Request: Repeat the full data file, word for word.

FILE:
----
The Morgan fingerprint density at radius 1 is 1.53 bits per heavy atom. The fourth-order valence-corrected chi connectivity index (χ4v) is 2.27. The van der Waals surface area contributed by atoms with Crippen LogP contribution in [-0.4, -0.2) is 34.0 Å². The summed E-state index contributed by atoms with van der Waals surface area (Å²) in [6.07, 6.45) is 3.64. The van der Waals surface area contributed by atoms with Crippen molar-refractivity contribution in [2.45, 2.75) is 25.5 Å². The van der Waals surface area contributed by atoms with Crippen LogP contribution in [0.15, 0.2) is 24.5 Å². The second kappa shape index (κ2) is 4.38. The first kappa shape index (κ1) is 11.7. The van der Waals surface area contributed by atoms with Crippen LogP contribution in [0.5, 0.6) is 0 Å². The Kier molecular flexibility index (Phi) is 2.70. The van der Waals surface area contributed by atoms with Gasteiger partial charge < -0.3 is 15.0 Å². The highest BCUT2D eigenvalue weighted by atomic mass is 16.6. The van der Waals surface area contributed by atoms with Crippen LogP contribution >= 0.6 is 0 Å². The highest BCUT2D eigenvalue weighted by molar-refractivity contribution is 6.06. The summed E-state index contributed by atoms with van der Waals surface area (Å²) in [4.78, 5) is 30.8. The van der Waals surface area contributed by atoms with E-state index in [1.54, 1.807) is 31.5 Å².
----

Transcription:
The Morgan fingerprint density at radius 1 is 1.53 bits per heavy atom. The fourth-order valence-corrected chi connectivity index (χ4v) is 2.27. The van der Waals surface area contributed by atoms with Crippen LogP contribution in [-0.4, -0.2) is 34.0 Å². The summed E-state index contributed by atoms with van der Waals surface area (Å²) in [6.07, 6.45) is 3.64. The van der Waals surface area contributed by atoms with Crippen molar-refractivity contribution in [2.45, 2.75) is 25.5 Å². The van der Waals surface area contributed by atoms with Crippen LogP contribution in [0.15, 0.2) is 24.5 Å². The second kappa shape index (κ2) is 4.38. The first kappa shape index (κ1) is 11.7. The van der Waals surface area contributed by atoms with Crippen LogP contribution in [0.5, 0.6) is 0 Å². The Kier molecular flexibility index (Phi) is 2.70. The van der Waals surface area contributed by atoms with Gasteiger partial charge < -0.3 is 15.0 Å². The highest BCUT2D eigenvalue weighted by atomic mass is 16.6. The van der Waals surface area contributed by atoms with Crippen LogP contribution >= 0.6 is 0 Å². The highest BCUT2D eigenvalue weighted by molar-refractivity contribution is 6.06. The summed E-state index contributed by atoms with van der Waals surface area (Å²) in [4.78, 5) is 30.8. The van der Waals surface area contributed by atoms with E-state index in [1.54, 1.807) is 31.5 Å².